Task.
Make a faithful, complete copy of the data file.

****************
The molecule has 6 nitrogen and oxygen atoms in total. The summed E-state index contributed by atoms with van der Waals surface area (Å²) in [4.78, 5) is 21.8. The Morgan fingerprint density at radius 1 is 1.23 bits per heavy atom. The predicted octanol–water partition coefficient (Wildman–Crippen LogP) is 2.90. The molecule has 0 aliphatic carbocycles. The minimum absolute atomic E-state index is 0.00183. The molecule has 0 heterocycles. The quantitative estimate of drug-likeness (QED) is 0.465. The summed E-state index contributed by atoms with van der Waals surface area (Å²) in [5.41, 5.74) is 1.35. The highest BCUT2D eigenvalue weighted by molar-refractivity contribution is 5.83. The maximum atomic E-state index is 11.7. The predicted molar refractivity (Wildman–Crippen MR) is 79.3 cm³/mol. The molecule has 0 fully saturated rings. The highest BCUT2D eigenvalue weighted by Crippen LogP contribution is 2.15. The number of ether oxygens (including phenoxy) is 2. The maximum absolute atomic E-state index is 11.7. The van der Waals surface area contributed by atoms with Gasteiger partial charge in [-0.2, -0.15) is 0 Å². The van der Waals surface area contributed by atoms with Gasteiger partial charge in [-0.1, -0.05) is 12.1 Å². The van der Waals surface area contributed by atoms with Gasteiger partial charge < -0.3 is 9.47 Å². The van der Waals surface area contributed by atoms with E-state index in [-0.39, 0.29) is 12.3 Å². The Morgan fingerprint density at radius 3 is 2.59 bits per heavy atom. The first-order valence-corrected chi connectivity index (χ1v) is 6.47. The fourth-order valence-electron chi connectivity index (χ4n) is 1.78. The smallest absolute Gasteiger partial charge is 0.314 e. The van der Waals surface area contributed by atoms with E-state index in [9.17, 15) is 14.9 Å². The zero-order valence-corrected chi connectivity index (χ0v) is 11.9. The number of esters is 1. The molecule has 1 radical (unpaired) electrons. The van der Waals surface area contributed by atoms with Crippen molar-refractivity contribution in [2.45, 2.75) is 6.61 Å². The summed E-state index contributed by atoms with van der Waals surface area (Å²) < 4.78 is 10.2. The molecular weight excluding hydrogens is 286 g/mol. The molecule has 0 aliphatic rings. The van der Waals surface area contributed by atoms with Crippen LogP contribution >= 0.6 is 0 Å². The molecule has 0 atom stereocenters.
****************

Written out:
The molecule has 6 nitrogen and oxygen atoms in total. The summed E-state index contributed by atoms with van der Waals surface area (Å²) in [4.78, 5) is 21.8. The Morgan fingerprint density at radius 1 is 1.23 bits per heavy atom. The predicted octanol–water partition coefficient (Wildman–Crippen LogP) is 2.90. The molecule has 0 aliphatic carbocycles. The minimum absolute atomic E-state index is 0.00183. The molecule has 0 heterocycles. The quantitative estimate of drug-likeness (QED) is 0.465. The summed E-state index contributed by atoms with van der Waals surface area (Å²) in [5.41, 5.74) is 1.35. The highest BCUT2D eigenvalue weighted by molar-refractivity contribution is 5.83. The maximum atomic E-state index is 11.7. The predicted molar refractivity (Wildman–Crippen MR) is 79.3 cm³/mol. The molecule has 0 fully saturated rings. The highest BCUT2D eigenvalue weighted by Crippen LogP contribution is 2.15. The number of ether oxygens (including phenoxy) is 2. The maximum absolute atomic E-state index is 11.7. The van der Waals surface area contributed by atoms with Gasteiger partial charge in [-0.2, -0.15) is 0 Å². The van der Waals surface area contributed by atoms with Gasteiger partial charge in [-0.1, -0.05) is 12.1 Å². The van der Waals surface area contributed by atoms with Gasteiger partial charge < -0.3 is 9.47 Å². The van der Waals surface area contributed by atoms with E-state index in [-0.39, 0.29) is 12.3 Å². The Morgan fingerprint density at radius 3 is 2.59 bits per heavy atom. The first-order valence-corrected chi connectivity index (χ1v) is 6.47. The fourth-order valence-electron chi connectivity index (χ4n) is 1.78. The smallest absolute Gasteiger partial charge is 0.314 e. The van der Waals surface area contributed by atoms with E-state index in [9.17, 15) is 14.9 Å². The zero-order valence-corrected chi connectivity index (χ0v) is 11.9. The number of esters is 1. The molecule has 1 radical (unpaired) electrons. The van der Waals surface area contributed by atoms with Crippen molar-refractivity contribution in [2.45, 2.75) is 6.61 Å². The summed E-state index contributed by atoms with van der Waals surface area (Å²) < 4.78 is 10.2. The molecular weight excluding hydrogens is 286 g/mol. The molecule has 0 aliphatic rings. The van der Waals surface area contributed by atoms with Crippen LogP contribution >= 0.6 is 0 Å². The molecule has 0 atom stereocenters.